Turkish president held talks Monday with Turkmenistan's officials amid complaints by Turkish construction companies that they are owed about $1 billion in unpaid bills for their work in revamping the capital city.
Abdullah Gul's visit comes as 25 Turkish companies are preparing to take legal action against Turkmenistan over the nonpayments.
Turkish companies have played a leading role in transforming this old sleepy post-Soviet backwater into a city of soaring marble-clad government offices and apartment blocks.
Irfan Dolek, a spokesman for the 25 companies, said Gul and Turkmenistan's Foreign Trade Minister Zafer Caglayan are taking up the issue in their Monday meeting.
Gul himself was coy on the nature of the visit, but warned what was at stake before leaving Turkey earlier Monday.
"With my visit, we will be reviewing all aspects of our cooperation in the fields of economy, trade, energy, investments and education," Gul said.
"Turkmenistan is the country where Turkish businessman have undertaken the largest number of projects in Central Asia," he said, adding that Turkish companies have developed projects worth $21 billion since Turkmenistan gained independence after the collapse of the Soviet Union in 1991.
Dolek said that four of the 25 companies are seeking international arbitration, while the others are awaiting to see what comes out of Gul's visit. "If there is no agreement, they too are likely to go to arbitration," he said.
Dolek said the companies are seeking to recoup around US$1 billion, including outstanding payment and compensation for damages and losses.
Turkish media said that Gul's visit is aimed at recovering the debt and heading off complaints to the International Center for Settlement of Investments Disputes, or ICSID.
Turkey's daily newspaper Hurriyet reported last month that the Turkmen government was refusing to pay Turkish companies $1 billion owed for building work. It also said Gul, who is known to take a close interest in Turkish investors abroad, had scheduled a trip to discuss the issue with Turkmen officials.
Foreign companies based in Turkmenistan, run as an opaque and authoritarian fiefdom since independence, are normally highly reluctant to publicize problems with the government. Turkish builder Ickale Insaat Ltd. broke ranks late last year, however, when it filed a complaint against Turkmenistan with the ICSID.
"More are to follow," said Ozan Ickale, of the Ankara-based builder. "The Turkish companies are slowly all seeking their rights through arbitration."
He said a number of Turkish contractors have been jailed in Turkmenistan or are barred from leaving the country "for simply seeking their rights." Ickale itself is owed over $50 million, he said.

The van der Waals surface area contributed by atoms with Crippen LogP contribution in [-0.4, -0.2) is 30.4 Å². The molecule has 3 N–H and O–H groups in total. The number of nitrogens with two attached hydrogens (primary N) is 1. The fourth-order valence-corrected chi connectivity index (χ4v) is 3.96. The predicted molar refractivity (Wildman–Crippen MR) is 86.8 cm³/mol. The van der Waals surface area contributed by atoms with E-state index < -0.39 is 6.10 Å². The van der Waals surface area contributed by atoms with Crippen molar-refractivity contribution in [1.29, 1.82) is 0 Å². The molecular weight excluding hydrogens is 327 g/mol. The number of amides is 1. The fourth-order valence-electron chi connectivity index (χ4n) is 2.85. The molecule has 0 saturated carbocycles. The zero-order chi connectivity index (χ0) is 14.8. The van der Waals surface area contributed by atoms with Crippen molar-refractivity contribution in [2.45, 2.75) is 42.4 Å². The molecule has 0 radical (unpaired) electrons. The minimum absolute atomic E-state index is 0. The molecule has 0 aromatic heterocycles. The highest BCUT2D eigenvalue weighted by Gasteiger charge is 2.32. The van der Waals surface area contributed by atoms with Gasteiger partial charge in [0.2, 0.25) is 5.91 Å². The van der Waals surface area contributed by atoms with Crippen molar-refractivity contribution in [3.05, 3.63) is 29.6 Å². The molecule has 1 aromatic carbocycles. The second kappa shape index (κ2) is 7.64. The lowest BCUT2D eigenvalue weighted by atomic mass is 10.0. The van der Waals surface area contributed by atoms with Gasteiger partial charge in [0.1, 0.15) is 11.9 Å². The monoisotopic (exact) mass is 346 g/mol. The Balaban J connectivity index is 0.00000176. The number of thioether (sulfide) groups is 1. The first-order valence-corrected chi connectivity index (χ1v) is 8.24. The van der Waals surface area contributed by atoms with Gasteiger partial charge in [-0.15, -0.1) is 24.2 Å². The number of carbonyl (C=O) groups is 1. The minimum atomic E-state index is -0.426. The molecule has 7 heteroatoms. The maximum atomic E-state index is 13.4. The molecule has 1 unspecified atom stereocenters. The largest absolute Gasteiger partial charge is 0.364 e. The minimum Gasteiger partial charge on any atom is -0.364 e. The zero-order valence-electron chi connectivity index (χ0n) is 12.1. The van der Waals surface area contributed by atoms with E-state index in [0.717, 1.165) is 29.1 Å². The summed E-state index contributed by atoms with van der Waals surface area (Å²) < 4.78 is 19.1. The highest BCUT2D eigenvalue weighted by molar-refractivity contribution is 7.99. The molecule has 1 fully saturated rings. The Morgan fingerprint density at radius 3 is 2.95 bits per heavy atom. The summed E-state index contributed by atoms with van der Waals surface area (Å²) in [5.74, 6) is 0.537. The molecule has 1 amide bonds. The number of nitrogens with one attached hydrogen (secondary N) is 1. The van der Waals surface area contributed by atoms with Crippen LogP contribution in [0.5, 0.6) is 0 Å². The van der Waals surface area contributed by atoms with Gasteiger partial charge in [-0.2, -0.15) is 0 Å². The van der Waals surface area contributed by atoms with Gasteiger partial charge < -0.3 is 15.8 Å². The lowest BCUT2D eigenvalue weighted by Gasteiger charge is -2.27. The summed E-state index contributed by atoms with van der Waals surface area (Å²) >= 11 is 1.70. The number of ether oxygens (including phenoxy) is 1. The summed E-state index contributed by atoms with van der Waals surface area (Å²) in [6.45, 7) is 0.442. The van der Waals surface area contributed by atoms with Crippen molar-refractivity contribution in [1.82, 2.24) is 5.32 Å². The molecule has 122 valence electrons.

"Not only have we stopped our activities, but we were lucky to have come out of there," he said.
Ickale said the Turkish government has promised to help them and the Turkish Undersecretariat for Trade is following their case.
Ickale said three other companies had cases pending at the International Center for Settlement of Investments Disputes.
It is unclear what would have prompted a delay of payments by the Turkmen government, although revenues were reportedly badly hit in 2009, when Russia stopped buying the country's gas following a pipeline explosion for which both sides denied responsibility. China has since stepped in to buy large amounts of gas, but the Turkmen government will likely face straitened financial conditions over the next few years as its borrows and spends billions on developing its large energy reserves.
International energy majors have been actively courting Turkmenistan for access to its massive natural gas reserves, but complications experienced by mid-level investors have highlighted the dangers of committing financial resources in the country.
According to Turkmen government estimates, there are more than 600 Turkish companies operating in Turkmenistan in areas including the textile and construction sectors.
Turkmenistan has for more than a decade been using revenues from gas sales to finance a construction spree that has changed the face of the capital, Ashgabat. Much of the work there and in its fledgling Avaza tourist resort on the Caspian Sea coast has been completed by Turkish companies.
The problems reportedly endured by Turkish companies come in tandem with a high-profile and acrimonious dispute between Turkmenistan and Russian telecommunications company MTS, which served around 2.4 million mobile customers until it had its license pulled in December. That left the country's 5 million-strong population entirely reliant on inefficient state-owned mobile provider Altyn Asyr, which has struggled to meet popular demand.
Suzan Fraser contributed to this report out of Ankara, Turkey.